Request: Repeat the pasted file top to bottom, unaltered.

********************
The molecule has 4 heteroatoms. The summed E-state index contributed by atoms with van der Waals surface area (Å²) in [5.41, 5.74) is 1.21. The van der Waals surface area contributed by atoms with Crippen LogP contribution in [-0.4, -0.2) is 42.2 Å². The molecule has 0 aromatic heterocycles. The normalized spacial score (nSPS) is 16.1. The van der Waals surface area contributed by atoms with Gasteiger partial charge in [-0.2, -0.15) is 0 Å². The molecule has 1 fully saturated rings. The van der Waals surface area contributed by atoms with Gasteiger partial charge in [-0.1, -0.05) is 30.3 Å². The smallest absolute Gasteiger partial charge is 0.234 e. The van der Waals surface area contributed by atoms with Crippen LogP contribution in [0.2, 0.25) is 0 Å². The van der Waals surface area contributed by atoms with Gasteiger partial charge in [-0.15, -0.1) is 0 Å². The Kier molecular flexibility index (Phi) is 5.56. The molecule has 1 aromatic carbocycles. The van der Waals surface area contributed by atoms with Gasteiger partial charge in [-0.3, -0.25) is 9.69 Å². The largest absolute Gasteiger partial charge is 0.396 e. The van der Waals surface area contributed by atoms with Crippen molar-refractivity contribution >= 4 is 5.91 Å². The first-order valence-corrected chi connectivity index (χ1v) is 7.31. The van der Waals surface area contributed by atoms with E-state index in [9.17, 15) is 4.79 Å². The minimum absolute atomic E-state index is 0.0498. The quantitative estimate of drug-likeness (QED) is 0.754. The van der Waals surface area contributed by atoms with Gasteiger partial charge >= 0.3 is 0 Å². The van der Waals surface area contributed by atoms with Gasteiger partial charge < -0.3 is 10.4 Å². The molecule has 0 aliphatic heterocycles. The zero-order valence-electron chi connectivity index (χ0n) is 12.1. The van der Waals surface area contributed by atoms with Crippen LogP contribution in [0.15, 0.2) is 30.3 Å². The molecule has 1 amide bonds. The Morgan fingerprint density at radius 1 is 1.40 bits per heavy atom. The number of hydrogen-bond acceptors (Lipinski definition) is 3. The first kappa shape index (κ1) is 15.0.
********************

The molecule has 4 heteroatoms. The summed E-state index contributed by atoms with van der Waals surface area (Å²) in [5.41, 5.74) is 1.21. The van der Waals surface area contributed by atoms with Crippen LogP contribution in [-0.4, -0.2) is 42.2 Å². The molecule has 0 aromatic heterocycles. The normalized spacial score (nSPS) is 16.1. The van der Waals surface area contributed by atoms with Gasteiger partial charge in [-0.2, -0.15) is 0 Å². The molecule has 1 fully saturated rings. The van der Waals surface area contributed by atoms with Gasteiger partial charge in [-0.1, -0.05) is 30.3 Å². The smallest absolute Gasteiger partial charge is 0.234 e. The van der Waals surface area contributed by atoms with Crippen LogP contribution in [0.2, 0.25) is 0 Å². The van der Waals surface area contributed by atoms with Gasteiger partial charge in [-0.15, -0.1) is 0 Å². The Kier molecular flexibility index (Phi) is 5.56. The molecule has 1 aromatic carbocycles. The van der Waals surface area contributed by atoms with Gasteiger partial charge in [-0.3, -0.25) is 9.69 Å². The largest absolute Gasteiger partial charge is 0.396 e. The van der Waals surface area contributed by atoms with Crippen molar-refractivity contribution >= 4 is 5.91 Å². The first-order valence-corrected chi connectivity index (χ1v) is 7.31. The van der Waals surface area contributed by atoms with E-state index in [9.17, 15) is 4.79 Å². The minimum absolute atomic E-state index is 0.0498. The quantitative estimate of drug-likeness (QED) is 0.754. The van der Waals surface area contributed by atoms with Gasteiger partial charge >= 0.3 is 0 Å². The van der Waals surface area contributed by atoms with Gasteiger partial charge < -0.3 is 10.4 Å². The molecule has 0 aliphatic heterocycles. The zero-order valence-electron chi connectivity index (χ0n) is 12.1. The van der Waals surface area contributed by atoms with Crippen LogP contribution in [0.15, 0.2) is 30.3 Å². The molecule has 1 amide bonds. The Morgan fingerprint density at radius 1 is 1.40 bits per heavy atom. The number of hydrogen-bond acceptors (Lipinski definition) is 3. The first kappa shape index (κ1) is 15.0.